Posted: November 27th, 2013






Salome is a poem, which was written by Juan Calvino. It has fourteen lines. The words in all the three stanzas have five to six letters. Salome is a horrifying poem with vague meaning but if examined clearly, it can provide varied meanings. However, the poem can be rooted back during the era of Herod who was the ruler of Galilee. The poem can be understood basing on the biblical context. It is a Christian myth because Salome was Herod’s daughter. There is much more beyond the meaning of the poem thus the history behind leads one into a deeper meaning of the poem.

The first stanza is straight and factual because the author did not hide the meaning of the words. From line one through line four, Calvino brings out the issue of love affairs (Calvino, line 4). In line one, the author comments on the way Salome kept her lover in her room. In line two, he emphasizes the way she did not let her lover get out of the room. This is an indication that her lover was dead, and it is clearly indicated in line three whereby we are being told that it was only the head, which was kept in her room.

The second stanza provides a realistic meaning of what Salome did to her lover. While in her room, she tried to teach as well as show him how he should love. From the first line and second line, Salome stops dressing and turns to her lover. This is where the author tries to bring out the issue of love affairs, but the poem itself is a terrible one (Calvino, line 2). This is because of Salome’s love actions towards the head of a human being that she kept in her room. In addition, line three explains the way Salome tried to seduce her lover. She powders his shadowy face in an attempt of showing him love. In line four of stanza two, Salome tries to coach his lover the way he should make love thus the author takes us into line five where he lays him on the bed in an attempt to make love.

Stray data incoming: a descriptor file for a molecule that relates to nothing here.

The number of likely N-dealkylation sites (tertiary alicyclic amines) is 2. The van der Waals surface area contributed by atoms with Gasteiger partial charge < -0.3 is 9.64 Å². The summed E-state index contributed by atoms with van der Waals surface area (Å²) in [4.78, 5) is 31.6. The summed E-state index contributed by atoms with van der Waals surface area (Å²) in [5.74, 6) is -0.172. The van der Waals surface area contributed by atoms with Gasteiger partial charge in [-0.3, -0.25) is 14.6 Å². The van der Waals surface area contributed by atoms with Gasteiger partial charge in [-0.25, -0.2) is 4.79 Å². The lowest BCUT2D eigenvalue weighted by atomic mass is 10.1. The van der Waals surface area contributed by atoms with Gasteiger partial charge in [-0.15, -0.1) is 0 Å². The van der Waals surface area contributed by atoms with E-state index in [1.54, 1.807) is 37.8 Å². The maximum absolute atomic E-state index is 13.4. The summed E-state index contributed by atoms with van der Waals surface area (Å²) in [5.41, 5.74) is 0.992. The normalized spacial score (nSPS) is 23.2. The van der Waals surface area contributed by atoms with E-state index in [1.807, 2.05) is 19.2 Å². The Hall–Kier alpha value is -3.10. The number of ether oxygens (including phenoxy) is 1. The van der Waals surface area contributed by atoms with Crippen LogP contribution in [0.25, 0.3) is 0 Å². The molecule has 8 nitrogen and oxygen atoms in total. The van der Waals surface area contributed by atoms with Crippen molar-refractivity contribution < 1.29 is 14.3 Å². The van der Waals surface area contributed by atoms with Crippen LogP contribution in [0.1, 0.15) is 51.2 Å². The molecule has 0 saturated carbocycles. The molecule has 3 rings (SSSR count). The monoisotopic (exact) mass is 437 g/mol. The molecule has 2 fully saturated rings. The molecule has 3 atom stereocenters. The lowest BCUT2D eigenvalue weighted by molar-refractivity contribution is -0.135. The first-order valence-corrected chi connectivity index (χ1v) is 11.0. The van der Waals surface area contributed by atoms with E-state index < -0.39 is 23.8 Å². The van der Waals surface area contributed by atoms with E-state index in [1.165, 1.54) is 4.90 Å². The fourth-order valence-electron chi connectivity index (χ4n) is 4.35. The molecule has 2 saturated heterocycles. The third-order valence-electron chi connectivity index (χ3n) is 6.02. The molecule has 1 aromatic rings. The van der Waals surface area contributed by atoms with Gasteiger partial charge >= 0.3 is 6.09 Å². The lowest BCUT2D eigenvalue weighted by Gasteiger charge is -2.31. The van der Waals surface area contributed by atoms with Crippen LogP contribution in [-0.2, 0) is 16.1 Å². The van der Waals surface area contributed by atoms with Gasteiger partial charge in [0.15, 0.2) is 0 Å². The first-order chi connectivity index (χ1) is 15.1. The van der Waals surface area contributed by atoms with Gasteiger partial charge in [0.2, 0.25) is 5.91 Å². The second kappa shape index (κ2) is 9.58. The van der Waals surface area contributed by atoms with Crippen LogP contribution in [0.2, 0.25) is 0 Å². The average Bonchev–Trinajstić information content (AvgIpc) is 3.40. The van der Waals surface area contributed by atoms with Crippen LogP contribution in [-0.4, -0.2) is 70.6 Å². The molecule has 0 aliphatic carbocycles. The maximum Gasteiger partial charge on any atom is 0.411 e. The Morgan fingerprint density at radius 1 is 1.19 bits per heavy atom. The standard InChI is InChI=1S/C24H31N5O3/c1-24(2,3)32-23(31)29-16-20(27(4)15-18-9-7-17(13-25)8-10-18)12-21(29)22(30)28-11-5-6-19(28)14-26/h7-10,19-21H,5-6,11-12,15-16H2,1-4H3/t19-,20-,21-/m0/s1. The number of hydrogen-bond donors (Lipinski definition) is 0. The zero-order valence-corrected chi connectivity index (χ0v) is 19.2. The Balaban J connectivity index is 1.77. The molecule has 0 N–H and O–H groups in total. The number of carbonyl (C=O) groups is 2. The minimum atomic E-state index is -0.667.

The third stanza explains the way Salome tries to make love with her lover. This is an indistinguishable poem because making love with the head is quite unimaginable. In line two of this stanza, the bed groans meaning that the bed is used as imagery. In line three, Salome rasps her lover’s name and this explains the way she felt furious towards her lover (Calvino, line 3). This clearly explained in line four and five whereby Salome yelled towards her lover.

In conclusion, the poem tries to explain the love affairs between Salome and her lover. It indicates Salome’s immoral and horrible behaviors of trying to seduce someone who does not exist. This poem takes us back to the biblical teachings during the era of sovereignty of King Herod. After dancing well to the king, he demanded John the Baptist’s head as a present. Thus, the poem is horrifying because of the way every stanza portrays Salome’s actions.

Work cited

Calvino, Juan. Salome. New York, NY: Dover, 1981. Musical score. Print

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